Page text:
Feb 28, 2009

India's Coming of Age in Slumdog Millionaire

A few years back I had the “privilege” of running tech and audio for a convention celebrating Indian and Southeastern Asian “Americans.” I had the impression that the event would be full of the typical minority overcoming “oppressive” white America speeches and testimonials. Instead, the convention was full of bragging about how these various groups of Asians are taking over America via international marketplace. One of the Indian speakers bragged that all of his relatives owned an Exxon or a 7-Eleven. Basically, he played on the type of stereotypes that would get a European-American thrown out of such an event.

After watching Slumdog Millionaire last night courtesy of mad dog mAQ allowing me to get in for free, I couldn’t help but think of the Indian and Southeastern Asian event I had attended years before. Slumdog Millionaire is a coming of age story about an Indian boy named Jamal who basically goes from being an inhabitant of Mumbai third world sewer to a millionaire. With the boys rise to adulthood in the world, also comes the development of India into a serious global economic player. Jamal even takes a job at one of those outsourcing telephone service companies. I am sure everyone has had the annoying opportunity to call a company and having to deal with a telephone operator who has a hard time both speaking English and understanding what you are talking about.

Typical annoying and worthless protesters

In all honesty, Slumdog Millionaire is a well contrived and constructed film but highly overrated like most of director Danny Boyle’s work. Also, the film is one of few honest major motion picture films. Aside from the sickening “we are the world” propaganda in many Hollywood movies, few mainstream films address the age globalization and the new world order we are entering. Now even Hindus and Muslims can watch trash American TV shows like Who Wants to Be a Millionaire? Slumdog Millionaire makes it clear that the world is becoming homogenized and with it the dissolution of culture. Through Jamal’s life of struggle, he accidentally becomes a player in the international market and for the “citizen of the world” that is the only thing left to obtain in our new materialist world.

I won’t be giving away any “spoilers” by saying that Slumdog Millionaire ends with a triumphant Bollywood style dance featuring Jamal (plus his girl) and a group of random street dwellers. I found this silly ending of the film to be interesting because I saw a similar thing take place at the Indian and Southeastern Asian convention I attended. Aside from bragging about India’s success internationally, the only evidence of Indian culture were the goofy Bollywood dances these people performed. Just like many other “up and coming” third world nations of the world, they are trading in their old culture for economic and industrial development. The Bollywood dance is merely a last remnant of what Indian culture was.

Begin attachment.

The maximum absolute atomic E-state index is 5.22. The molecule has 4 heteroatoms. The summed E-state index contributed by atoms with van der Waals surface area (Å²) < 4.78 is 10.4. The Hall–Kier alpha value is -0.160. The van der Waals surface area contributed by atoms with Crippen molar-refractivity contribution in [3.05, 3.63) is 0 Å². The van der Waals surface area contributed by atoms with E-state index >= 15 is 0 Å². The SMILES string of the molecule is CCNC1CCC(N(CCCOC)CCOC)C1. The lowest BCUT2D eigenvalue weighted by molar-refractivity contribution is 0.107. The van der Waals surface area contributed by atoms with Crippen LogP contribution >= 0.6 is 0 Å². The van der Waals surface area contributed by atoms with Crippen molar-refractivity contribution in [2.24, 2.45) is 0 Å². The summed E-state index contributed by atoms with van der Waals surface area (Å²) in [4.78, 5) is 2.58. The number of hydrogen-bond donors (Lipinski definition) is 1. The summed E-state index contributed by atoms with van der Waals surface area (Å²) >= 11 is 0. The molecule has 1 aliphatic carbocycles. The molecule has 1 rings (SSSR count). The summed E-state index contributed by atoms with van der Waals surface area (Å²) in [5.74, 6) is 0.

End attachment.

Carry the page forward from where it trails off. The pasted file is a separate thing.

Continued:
One could say that Karl Marx’s dream of a materialistic and cultureless international world is coming true. One only has to go to a local gas station to see one of the many “American” members of the Indian diaspora. The wise Indian has his eye on the money and he’s willing to work 12 hour days serving hostile American blacks (Indians really seem to hate them) and whites to get it. Slumdog Millionaire is a film about both the triumph of a Young man and his country. The film, like the Indian-American, is a hybrid of both east and west. Slumdog Millionaire features both the Hindi and English language. Like the film, the borders between nations and cultures are becoming blurred. For those third world peoples that are lucky enough to “immigrate” to America, they have a better life to look forward to. For those members not lucky enough to find a good outsourced job in India or ability to make a living in America, the future probably looks bleak. Just like the lower classes in the United States, with the dissolution of culture, they have not much to look forward to except maybe watching films featuring Bollywood style dances.

-Ty E


Keith said...

This post reminded me about something my sister had talked about. She's a college student, but works as a pharmacy tech. Almost every pharmacist in this area is Indian.

Nigel M said...

A minor quibble here but Who Wants To Be A Millionaire is not American, Along with American Idol and the Weakest Link it is British, :)

as you were...

Anonymous said...

slumdog millionaire must be the most ludicrously over-rated pile of unwatchable celluloid garbage that has ever disgraced our screens, and by the way, danny boyle is himself a freshly excreted pile of dog-shit and so are all of his pathetic, laughable films.

Paul Kell said...

most overrated, no doubt! unbelievable.